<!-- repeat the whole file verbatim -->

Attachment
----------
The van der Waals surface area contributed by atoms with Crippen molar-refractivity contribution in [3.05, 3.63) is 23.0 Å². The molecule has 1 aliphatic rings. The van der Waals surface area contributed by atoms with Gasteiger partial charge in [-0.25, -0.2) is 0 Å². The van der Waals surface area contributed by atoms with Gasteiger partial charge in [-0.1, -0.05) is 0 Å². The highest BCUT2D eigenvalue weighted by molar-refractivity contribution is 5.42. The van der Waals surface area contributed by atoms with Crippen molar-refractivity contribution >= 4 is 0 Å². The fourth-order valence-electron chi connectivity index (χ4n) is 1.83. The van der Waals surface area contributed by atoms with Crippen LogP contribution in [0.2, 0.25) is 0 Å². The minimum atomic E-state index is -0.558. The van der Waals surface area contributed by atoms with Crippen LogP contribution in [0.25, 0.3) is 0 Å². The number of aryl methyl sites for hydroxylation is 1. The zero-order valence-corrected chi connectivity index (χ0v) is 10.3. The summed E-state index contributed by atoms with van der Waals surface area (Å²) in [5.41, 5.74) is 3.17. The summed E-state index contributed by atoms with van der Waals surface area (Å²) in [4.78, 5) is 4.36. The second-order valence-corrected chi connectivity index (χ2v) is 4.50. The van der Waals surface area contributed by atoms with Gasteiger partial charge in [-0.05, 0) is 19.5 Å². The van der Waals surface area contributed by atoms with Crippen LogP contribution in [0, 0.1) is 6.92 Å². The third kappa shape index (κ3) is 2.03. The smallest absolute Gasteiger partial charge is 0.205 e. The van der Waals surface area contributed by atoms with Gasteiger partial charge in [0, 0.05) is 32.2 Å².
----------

The van der Waals surface area contributed by atoms with Crippen molar-refractivity contribution in [3.05, 3.63) is 23.0 Å². The molecule has 1 aliphatic rings. The van der Waals surface area contributed by atoms with Gasteiger partial charge in [-0.25, -0.2) is 0 Å². The van der Waals surface area contributed by atoms with Gasteiger partial charge in [-0.1, -0.05) is 0 Å². The highest BCUT2D eigenvalue weighted by molar-refractivity contribution is 5.42. The van der Waals surface area contributed by atoms with Crippen molar-refractivity contribution >= 4 is 0 Å². The fourth-order valence-electron chi connectivity index (χ4n) is 1.83. The van der Waals surface area contributed by atoms with Crippen LogP contribution in [0.2, 0.25) is 0 Å². The minimum atomic E-state index is -0.558. The van der Waals surface area contributed by atoms with Crippen LogP contribution in [0.25, 0.3) is 0 Å². The number of aryl methyl sites for hydroxylation is 1. The zero-order valence-corrected chi connectivity index (χ0v) is 10.3. The summed E-state index contributed by atoms with van der Waals surface area (Å²) in [5.41, 5.74) is 3.17. The summed E-state index contributed by atoms with van der Waals surface area (Å²) in [4.78, 5) is 4.36. The second-order valence-corrected chi connectivity index (χ2v) is 4.50. The van der Waals surface area contributed by atoms with Gasteiger partial charge in [-0.05, 0) is 19.5 Å². The van der Waals surface area contributed by atoms with Crippen LogP contribution in [0, 0.1) is 6.92 Å². The third kappa shape index (κ3) is 2.03. The smallest absolute Gasteiger partial charge is 0.205 e. The van der Waals surface area contributed by atoms with Gasteiger partial charge in [0, 0.05) is 32.2 Å².